The Squire, every village has to have one, Jocelyn Jernigham, is in a ticklish position. He is the Acting Chief Constable, and it was his gun which killed Idris. To complete the cast of suspects there is the Doctor, Template, on whose advice Eleanor pulled out at the last minute, and a femme fatale in the form of a widow, Mrs Celia Ross, a newcomer to the village and with whom the doctor is having a fling. She is not all that she appears to be.

As there was a big burglary in the area on the same night, the local police pass responsibility for the murder investigation to Scotland Yard. Alleyn, along with his faithful sidekick Fox, is assigned to the case and the journalist, Nigel Bathgate, makes a welcome reappearance. Marsh’s writing is vivid, there is considerable humour, especially in the characters of the local police and the badinage between Alleyn, Fox, and Bathgate, but the book does begin to pall after a terrific beginning. There is too much of what might be called padding, especially the elongated red herring of the doctor and his floozy, and the letter that Alleyn writes to his beloved, Agatha Troy, who has promised to marry him but seems to be taking her time in doing so. It is as though Marsh realised midway through writing this that it was a mystery not complicated enough to make a full novel but too complex for a short story.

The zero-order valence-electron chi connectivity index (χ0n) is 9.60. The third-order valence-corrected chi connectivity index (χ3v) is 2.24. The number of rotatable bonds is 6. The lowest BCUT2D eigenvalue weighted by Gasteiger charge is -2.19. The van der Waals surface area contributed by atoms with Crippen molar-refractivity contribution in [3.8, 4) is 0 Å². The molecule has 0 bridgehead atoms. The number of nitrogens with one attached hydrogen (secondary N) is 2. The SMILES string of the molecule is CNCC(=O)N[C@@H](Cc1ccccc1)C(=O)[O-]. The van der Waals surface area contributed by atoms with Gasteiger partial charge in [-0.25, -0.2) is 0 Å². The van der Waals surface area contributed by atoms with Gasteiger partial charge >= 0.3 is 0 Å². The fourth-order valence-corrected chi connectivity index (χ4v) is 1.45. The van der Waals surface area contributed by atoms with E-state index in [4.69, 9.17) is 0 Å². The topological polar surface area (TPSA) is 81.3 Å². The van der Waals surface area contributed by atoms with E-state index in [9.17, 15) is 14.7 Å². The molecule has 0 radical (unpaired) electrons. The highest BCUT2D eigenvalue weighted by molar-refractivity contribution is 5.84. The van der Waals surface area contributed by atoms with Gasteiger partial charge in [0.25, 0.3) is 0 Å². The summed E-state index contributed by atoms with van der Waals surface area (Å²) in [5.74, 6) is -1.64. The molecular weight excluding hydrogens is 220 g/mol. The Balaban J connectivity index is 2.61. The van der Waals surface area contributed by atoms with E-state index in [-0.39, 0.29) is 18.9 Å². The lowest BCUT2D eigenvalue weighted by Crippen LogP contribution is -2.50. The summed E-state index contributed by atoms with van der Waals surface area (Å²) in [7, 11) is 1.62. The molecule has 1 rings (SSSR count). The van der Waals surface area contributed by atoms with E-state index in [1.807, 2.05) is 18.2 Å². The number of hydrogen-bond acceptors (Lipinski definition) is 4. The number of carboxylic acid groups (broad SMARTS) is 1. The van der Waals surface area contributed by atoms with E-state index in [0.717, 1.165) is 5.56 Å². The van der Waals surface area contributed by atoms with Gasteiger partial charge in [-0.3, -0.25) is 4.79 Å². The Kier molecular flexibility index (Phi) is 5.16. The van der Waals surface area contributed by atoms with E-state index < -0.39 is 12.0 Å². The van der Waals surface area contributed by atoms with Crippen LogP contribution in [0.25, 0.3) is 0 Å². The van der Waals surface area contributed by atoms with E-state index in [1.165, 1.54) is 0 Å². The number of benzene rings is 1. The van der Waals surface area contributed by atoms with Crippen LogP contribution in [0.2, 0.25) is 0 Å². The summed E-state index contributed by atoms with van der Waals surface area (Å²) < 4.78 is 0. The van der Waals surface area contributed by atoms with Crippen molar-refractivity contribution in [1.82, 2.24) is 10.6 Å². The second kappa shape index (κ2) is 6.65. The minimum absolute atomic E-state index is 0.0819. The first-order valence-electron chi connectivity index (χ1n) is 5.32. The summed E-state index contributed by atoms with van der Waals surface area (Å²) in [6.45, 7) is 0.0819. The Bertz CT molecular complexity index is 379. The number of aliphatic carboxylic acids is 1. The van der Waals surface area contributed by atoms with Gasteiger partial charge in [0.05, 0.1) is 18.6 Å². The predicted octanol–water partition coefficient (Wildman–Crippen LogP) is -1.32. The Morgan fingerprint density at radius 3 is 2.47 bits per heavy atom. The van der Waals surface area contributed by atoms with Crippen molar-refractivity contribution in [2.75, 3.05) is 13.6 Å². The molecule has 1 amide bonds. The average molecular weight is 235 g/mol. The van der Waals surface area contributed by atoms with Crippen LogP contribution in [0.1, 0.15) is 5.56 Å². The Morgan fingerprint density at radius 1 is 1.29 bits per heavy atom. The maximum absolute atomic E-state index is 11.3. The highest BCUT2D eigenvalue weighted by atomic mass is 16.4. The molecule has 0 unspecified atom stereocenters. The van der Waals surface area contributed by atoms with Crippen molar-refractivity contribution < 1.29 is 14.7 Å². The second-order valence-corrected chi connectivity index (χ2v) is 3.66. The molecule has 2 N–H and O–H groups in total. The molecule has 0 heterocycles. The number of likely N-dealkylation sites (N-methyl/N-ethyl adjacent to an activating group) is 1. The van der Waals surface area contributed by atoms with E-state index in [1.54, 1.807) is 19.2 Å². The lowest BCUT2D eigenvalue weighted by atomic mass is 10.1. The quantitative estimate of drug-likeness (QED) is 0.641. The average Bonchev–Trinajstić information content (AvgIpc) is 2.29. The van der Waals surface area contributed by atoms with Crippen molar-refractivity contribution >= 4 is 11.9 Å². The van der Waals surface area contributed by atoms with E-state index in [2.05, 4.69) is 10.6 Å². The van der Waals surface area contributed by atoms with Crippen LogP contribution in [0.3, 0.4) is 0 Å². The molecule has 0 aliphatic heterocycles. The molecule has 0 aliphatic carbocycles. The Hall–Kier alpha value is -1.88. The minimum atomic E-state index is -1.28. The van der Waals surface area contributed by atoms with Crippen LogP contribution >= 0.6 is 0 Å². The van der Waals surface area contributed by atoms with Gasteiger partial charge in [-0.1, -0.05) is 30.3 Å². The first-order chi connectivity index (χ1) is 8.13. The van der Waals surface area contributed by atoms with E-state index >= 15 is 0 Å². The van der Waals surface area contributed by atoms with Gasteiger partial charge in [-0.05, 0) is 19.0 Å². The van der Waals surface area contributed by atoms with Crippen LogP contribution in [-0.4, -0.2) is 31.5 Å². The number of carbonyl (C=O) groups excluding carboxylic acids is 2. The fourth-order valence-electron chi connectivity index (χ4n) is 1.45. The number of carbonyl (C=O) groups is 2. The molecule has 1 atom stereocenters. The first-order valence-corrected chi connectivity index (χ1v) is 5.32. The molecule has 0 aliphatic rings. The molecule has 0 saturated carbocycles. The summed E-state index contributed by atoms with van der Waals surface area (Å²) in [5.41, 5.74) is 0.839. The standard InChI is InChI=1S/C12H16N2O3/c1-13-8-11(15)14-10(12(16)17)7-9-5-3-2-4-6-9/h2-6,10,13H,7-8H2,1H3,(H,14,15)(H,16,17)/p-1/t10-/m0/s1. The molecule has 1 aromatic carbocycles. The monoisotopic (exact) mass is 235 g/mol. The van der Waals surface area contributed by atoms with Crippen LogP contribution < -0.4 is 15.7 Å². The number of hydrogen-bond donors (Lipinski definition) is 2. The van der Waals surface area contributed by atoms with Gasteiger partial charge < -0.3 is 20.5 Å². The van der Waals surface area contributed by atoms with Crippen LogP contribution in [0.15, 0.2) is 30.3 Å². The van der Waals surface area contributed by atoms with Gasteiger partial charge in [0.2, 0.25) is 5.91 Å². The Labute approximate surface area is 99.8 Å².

A schoolboy prank, the use of Twiddletoy, a sort of Meccano, a re-enactment of how the murder was done, a dead telephone line, half an onion, a wooden box, some fragments of rubber, the testing of alibis and precisely timing the movements of all concerned, lead Alleyn to the solution. He unmasks the culprit in a set piece scene when all are assembled to hear what he has to say.

It was enjoyable enough as a piece of entertainment, but there was not enough in the book for me to make it a classic.

Jubilees – The Story Shofar